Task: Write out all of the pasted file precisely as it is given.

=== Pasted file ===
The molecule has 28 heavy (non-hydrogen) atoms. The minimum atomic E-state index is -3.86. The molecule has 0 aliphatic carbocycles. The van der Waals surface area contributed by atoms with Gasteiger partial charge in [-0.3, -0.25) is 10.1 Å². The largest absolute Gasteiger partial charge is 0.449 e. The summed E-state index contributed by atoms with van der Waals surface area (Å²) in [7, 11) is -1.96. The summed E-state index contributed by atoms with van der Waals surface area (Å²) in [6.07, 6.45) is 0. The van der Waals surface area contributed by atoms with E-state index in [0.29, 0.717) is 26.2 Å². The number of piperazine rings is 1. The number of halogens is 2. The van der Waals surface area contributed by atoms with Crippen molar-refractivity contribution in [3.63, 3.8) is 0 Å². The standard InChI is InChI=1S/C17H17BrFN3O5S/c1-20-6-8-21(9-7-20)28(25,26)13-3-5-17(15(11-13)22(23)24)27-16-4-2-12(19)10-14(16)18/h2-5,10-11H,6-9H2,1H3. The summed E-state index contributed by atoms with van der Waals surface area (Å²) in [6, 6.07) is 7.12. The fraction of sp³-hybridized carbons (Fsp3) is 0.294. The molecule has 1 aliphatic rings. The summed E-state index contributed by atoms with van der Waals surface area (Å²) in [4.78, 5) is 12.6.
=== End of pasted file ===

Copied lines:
The molecule has 28 heavy (non-hydrogen) atoms. The minimum atomic E-state index is -3.86. The molecule has 0 aliphatic carbocycles. The van der Waals surface area contributed by atoms with Gasteiger partial charge in [-0.3, -0.25) is 10.1 Å². The largest absolute Gasteiger partial charge is 0.449 e. The summed E-state index contributed by atoms with van der Waals surface area (Å²) in [7, 11) is -1.96. The summed E-state index contributed by atoms with van der Waals surface area (Å²) in [6.07, 6.45) is 0. The van der Waals surface area contributed by atoms with E-state index in [0.29, 0.717) is 26.2 Å². The number of piperazine rings is 1. The number of halogens is 2. The van der Waals surface area contributed by atoms with Crippen molar-refractivity contribution in [3.63, 3.8) is 0 Å². The standard InChI is InChI=1S/C17H17BrFN3O5S/c1-20-6-8-21(9-7-20)28(25,26)13-3-5-17(15(11-13)22(23)24)27-16-4-2-12(19)10-14(16)18/h2-5,10-11H,6-9H2,1H3. The summed E-state index contributed by atoms with van der Waals surface area (Å²) in [6, 6.07) is 7.12. The fraction of sp³-hybridized carbons (Fsp3) is 0.294. The molecule has 1 aliphatic rings. The summed E-state index contributed by atoms with van der Waals surface area (Å²) in [4.78, 5) is 12.6.